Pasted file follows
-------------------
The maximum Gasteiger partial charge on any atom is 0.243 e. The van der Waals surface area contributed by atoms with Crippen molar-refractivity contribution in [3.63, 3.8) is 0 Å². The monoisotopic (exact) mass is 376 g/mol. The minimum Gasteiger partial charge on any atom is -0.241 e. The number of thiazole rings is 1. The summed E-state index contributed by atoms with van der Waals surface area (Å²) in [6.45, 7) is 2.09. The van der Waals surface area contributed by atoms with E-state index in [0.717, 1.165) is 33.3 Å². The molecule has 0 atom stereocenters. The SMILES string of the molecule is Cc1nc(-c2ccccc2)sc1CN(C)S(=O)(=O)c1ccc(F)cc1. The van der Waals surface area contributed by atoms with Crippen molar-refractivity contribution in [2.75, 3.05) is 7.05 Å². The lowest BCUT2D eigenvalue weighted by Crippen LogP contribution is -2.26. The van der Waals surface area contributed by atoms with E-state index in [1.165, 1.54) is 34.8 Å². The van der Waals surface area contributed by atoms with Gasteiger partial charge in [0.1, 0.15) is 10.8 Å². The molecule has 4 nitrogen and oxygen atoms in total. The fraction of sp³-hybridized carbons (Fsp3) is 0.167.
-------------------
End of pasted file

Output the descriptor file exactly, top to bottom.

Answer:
The maximum Gasteiger partial charge on any atom is 0.243 e. The van der Waals surface area contributed by atoms with Crippen molar-refractivity contribution in [3.63, 3.8) is 0 Å². The monoisotopic (exact) mass is 376 g/mol. The minimum Gasteiger partial charge on any atom is -0.241 e. The number of thiazole rings is 1. The summed E-state index contributed by atoms with van der Waals surface area (Å²) in [6.45, 7) is 2.09. The van der Waals surface area contributed by atoms with E-state index in [0.717, 1.165) is 33.3 Å². The molecule has 0 atom stereocenters. The SMILES string of the molecule is Cc1nc(-c2ccccc2)sc1CN(C)S(=O)(=O)c1ccc(F)cc1. The van der Waals surface area contributed by atoms with Crippen molar-refractivity contribution in [2.75, 3.05) is 7.05 Å². The lowest BCUT2D eigenvalue weighted by Crippen LogP contribution is -2.26. The van der Waals surface area contributed by atoms with E-state index in [1.165, 1.54) is 34.8 Å². The van der Waals surface area contributed by atoms with Gasteiger partial charge in [0.1, 0.15) is 10.8 Å². The molecule has 4 nitrogen and oxygen atoms in total. The fraction of sp³-hybridized carbons (Fsp3) is 0.167.